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Since 1984, The Performing Animal Welfare Society (PAWS) has been at the forefront of efforts to rescue and provide appropriate, humane sanctuary for animals who have been the victims of the exotic and performing animal trades. PAWS investigates reports of abused performing and exotic animals, documents cruelty and assists in investigations and prosecutions by regulatory agencies to alleviate the suffering of captive wildlife.

 

PAWS IS HOME TO

4 ASIAN AND 6 AFRICAN ELEPHANTS


The five elephant habitats at ARK 2000 provides the elephants with hundreds of acres of varied natural terrain to roam, lakes and pools to bathe in, and elephant barns equipped with heated stalls and a indoor therapy pool.
Learn More »

 

 

African elephants Lulu and Maggie

 

2014 Was Another

Good Year For PAWS

As we welcome in the New Year, PAWS reflects on the memorable events and key accomplishments that took place in 2014 and made our 30th anniversary year so special. We look forward to achieving even more great things for captive wild animals in 2015, with your involvement and generous support.

January

PAWS hosted California Assemblyman Frank Bigelow and Supervisor Cliff Edson of the Calaveras County Board of Supervisors at our ARK 2000 natural habitat sanctuary. They saw first-hand the good work that PAWS does for captive wildlife and learned more about our programs.

February

PAWS president Ed Stewart (left) was featured in an article on elephant intelligence in the Scientific American, "The Science Is In: Elephants Are Even Smarter Than We Realized," which described the exceptional cognitive capabilities of elephants, such as empathy, a sense of self, cooperative problem solving, and mourning their dead. But more importantly, the article questioned how we can justify keeping these very complex beings in captivity.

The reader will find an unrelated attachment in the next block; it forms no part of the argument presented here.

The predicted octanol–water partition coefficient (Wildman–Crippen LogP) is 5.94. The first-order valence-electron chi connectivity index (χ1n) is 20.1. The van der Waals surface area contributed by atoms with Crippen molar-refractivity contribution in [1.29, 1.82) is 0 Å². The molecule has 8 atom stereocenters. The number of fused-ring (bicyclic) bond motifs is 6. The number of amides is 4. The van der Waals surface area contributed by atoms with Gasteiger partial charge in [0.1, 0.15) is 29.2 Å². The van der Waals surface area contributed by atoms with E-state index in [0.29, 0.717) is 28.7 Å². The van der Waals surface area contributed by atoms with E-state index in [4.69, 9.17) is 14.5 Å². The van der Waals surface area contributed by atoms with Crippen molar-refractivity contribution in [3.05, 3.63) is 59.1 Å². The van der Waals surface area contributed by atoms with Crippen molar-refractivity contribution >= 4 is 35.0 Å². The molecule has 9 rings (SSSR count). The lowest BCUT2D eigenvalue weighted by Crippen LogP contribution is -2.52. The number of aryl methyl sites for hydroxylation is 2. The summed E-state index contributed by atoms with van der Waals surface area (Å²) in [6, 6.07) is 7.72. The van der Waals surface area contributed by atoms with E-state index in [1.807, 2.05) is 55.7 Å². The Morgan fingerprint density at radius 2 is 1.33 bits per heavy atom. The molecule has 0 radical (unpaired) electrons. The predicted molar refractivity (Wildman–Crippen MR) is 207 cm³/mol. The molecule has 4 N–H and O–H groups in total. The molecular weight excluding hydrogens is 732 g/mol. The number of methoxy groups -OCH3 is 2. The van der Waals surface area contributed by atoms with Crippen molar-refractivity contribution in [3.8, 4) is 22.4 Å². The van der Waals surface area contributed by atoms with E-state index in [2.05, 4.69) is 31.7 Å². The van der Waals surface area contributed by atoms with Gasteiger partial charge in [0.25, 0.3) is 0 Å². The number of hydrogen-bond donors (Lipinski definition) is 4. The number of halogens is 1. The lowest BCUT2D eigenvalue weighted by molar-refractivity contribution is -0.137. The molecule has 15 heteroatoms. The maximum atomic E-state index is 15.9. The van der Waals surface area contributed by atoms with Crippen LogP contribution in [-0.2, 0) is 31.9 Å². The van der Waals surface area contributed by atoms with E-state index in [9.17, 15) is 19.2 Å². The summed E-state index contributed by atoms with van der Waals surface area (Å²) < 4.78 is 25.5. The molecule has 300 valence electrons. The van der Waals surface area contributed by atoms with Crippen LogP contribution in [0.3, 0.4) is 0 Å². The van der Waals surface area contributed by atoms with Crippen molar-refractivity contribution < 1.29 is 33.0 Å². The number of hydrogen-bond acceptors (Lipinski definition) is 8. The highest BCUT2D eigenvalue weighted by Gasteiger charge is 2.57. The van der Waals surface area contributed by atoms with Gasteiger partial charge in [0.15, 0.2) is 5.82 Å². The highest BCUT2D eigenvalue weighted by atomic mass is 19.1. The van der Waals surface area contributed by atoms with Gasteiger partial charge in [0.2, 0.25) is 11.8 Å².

PAWS took an active role in the fight against the sale of elephant ivory in the U.S. In February we joined forces with animal protection and conservation organizations around the world in providing testimony in support of bans in Hawaii, New York and New Jersey. The New York and New Jersey bans were later passed into law.

PAWS marked the one-year anniversary of the passing of our co-founder and friend Pat Derby. We remembered Pat's fearless advocacy for captive wild animals and her big dreams that became reality, such as the creation of PAWS' ARK 2000 natural habitat sanctuary for captive wildlife and passing laws to better protect performing animals. Pat's presence is very much with us in all that we do for the animals.

March

Success! PAWS' hard work paid off when the San Diego County Fair announced it would not have elephant rides this year. Ed Stewart stated, "Elephant rides promote nothing but disrespect for elephants at a time when we need to get serious about saving them in the wild."

Ed Stewart was among a group of elephant experts invited to attend a meeting at the Longleat Safari Park in England to discuss the future of Anne, an abused circus elephant retired to the park with the support of the public and animal protection organizations. PAWS is pleased to learn that the zoo has acted on suggested improvements for Anne's enclosure. The zoo reports that she will soon be moving into a new barn that includes a soft soil floor for the arthritic 60-year-old elephant. Improvements to the outdoor area are in progress. Click here to read Ed's account of the meeting and issues surrounding Anne's situation in his article, "When Sanctuary Is Not A Sanctuary", in PAWS' March 2014 newsletter.